Months After Killing, Chicago School Looks Ahead The beating death of Fenger High School student Derrion Albert sparked a nationwide conversation on youth violence. Now, the school operates under Chicago's "turnaround strategy" for troubled schools. There's increased security, new teachers and a new principal.
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Months After Killing, Chicago School Looks Ahead

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Months After Killing, Chicago School Looks Ahead

Months After Killing, Chicago School Looks Ahead

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This is MORNING EDITION from NPR News. Good morning. I'm Renee Montagne.


And I'm Steve Inskeep.

Let's follow up now on the beating death of a Chicago teenager. It happened at the start of the school year and it called attention to youth violence across the country. Now that the school year is nearly over, NPR's Cheryl Corley has this update from Fenger Academy.

CHERYL CORLEY: Derrion Albert did not die on the grounds of his high school, but the fight that broke out last fall included feuding factions from Fenger. So once video of that fatal brawl was posted online and broadcast nationally, Fenger became a symbol for youth violence. Ask students now whether they feel safe at the school and it's a mixed bag.

Ms. BRIANNA SMITH (Student, Fenger Academy): Nuh-uh. Even though it's like new teachers here, it's not no peace.

CORLEY: Seventeen-year-old Brianna Smith says she does believe that peace will come though, because of changes made at the school. Smith didn't know Derrion Albert, but she was friends with other students at Fenger who died violently.

Ms. SMITH: I knew Shaun Brown. I graduated out of eighth grade with him. He was a real nice boy. Keenan Reno, he was a real outgoing person. A friend accidently shot him.

CORLEY: The city has been grappling with ways to curtail the violence. Last school year, 49 students were victims of homicide. So far this year, it's 27. The danger typically comes as children make their way to and from school. Brianna Smith says the day Derrion Albert died, she had taken a different route to school.

Ms. SMITH: And something just told me, like, Brianna, just walk down the side streets today, because somebody could have beat me up. I was just scared.

CORLEY: Fenger now operates under Chicago's so-called turnaround strategy for troubled schools. There's beefed up security, new teachers and a new principal, Elizabeth Dozier.

Ms. ELIZABETH DOZIER (Principal, Fenger Academy): To be quite honest, we had huge multiple gang fights almost on a daily basis towards the beginning of the year. Now that does not exist. I mean, you can come and walk the halls. There's a sense of like calm and order here.

CORLEY: And Fenger looks great - with gleaming floors, newly painted walls, big motivational signs all around. Troublemakers were expelled, other kids transferred, and the school is among several receiving federal funds to fight violence.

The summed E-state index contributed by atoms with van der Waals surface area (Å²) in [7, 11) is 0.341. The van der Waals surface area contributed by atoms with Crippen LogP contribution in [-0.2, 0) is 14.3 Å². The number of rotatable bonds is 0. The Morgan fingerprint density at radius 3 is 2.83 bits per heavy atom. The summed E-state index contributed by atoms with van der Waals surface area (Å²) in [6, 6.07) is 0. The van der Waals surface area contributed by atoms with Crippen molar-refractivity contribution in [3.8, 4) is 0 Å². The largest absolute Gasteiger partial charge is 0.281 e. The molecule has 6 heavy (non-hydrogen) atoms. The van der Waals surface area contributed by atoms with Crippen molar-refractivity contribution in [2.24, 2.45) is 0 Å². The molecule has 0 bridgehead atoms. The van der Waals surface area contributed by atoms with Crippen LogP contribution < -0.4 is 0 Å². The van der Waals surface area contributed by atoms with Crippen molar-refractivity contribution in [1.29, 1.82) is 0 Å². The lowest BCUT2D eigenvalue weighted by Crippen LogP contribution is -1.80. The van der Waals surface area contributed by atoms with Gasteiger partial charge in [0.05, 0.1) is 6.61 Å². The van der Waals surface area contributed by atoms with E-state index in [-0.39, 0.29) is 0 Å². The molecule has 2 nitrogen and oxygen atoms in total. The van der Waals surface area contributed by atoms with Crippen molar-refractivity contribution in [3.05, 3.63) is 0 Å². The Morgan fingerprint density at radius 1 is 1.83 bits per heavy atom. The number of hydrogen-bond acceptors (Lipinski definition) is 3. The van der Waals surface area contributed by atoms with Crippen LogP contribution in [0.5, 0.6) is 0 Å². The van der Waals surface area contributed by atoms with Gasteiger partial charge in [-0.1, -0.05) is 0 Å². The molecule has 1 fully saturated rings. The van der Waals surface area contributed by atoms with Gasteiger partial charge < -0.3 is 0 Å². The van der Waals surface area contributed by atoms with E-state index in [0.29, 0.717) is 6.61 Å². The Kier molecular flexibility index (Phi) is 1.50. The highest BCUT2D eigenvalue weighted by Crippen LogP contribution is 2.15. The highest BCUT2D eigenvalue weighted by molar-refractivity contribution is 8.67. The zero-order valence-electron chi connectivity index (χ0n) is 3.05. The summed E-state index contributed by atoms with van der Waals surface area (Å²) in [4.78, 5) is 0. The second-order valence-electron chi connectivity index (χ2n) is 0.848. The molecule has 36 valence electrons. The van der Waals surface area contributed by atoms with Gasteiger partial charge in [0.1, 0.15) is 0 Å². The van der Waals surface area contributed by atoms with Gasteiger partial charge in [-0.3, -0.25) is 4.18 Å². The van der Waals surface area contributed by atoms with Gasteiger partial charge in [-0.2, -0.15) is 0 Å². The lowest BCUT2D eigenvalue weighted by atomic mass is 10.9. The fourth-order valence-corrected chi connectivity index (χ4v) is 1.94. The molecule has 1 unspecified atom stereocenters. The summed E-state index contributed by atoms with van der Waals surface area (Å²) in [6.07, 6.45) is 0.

Ms. DOZIER: So we are getting ready to have an experience that some of you have had already and...

CORLEY: Fenger has been holding so-called peace circles. Parents, alumni and others meet with students to mentor them and discuss issues like school violence. Principal Dozier says it's an effort to show students a different way to resolve conflict.

Ms. DOZIER: You can't just always suspend kids, kick them out, expel them. You really have to work with them, right, to build their skills.

Unidentified Man: I want you to stand on your feet and I want you to clap like you've never clapped before.

CORLEY: Cheering students, teachers, alumni, juvenile court officials and others packed the lunchroom recently to celebrate the completion of a huge mural, entitled "Choose Your Own Legacy." Artist Carolyn Elaine, who graduated from Fenger in 1980, designed the mosaic, working for weeks with the students.

Ms. CAROLYN ELAINE (Artist): They don't even realize the paradigm of violence they exist in. You know, it's like a fish doesn't realize it's swimming in water. It just swims. So it's up to us to come back. We can't keep looking for something on the outside to come in and change, you know, what's going on with our children. We have to be that change.

CORLEY: Elaine says creating the 700-square-foot mosaic was an excuse to bring students and others together in a positive experience.

Where's your contribution?

Mr. WILLIAM ELLIS (Student, Fenger Academy) My contribution is right here.

CORLEY: Sophomore William Ellis smiles briefly. The mural is a portrait of Fenger's history. Among the colorful mosaic stones, there are photos of school clubs from years ago, of teachers, of students who've died, of current students, and pictures of families.

Ellis shows off his section, which includes...

Mr. ELLIS: My grades, which I got straight As for the first time ever, and my grandma, which - my great-great grandma.

CORLEY: At the end of the mosaic, there's also a picture of Derrion Albert along with his grades, a poem he wrote, and some of his accomplishments. Artist Carolyn Elaine says the way he died should not be Albert's legacy.

Ms. ELAINE: If something like this can come out of that, that should be his legacy.

CORLEY: Fenger High School's principal says she's not certain if projects like the peace circles or the mural, the rallies and other measures will prevent any of her students from dying a violent death in the future, but she's hopeful.

Cheryl Corley, NPR News, Chicago.

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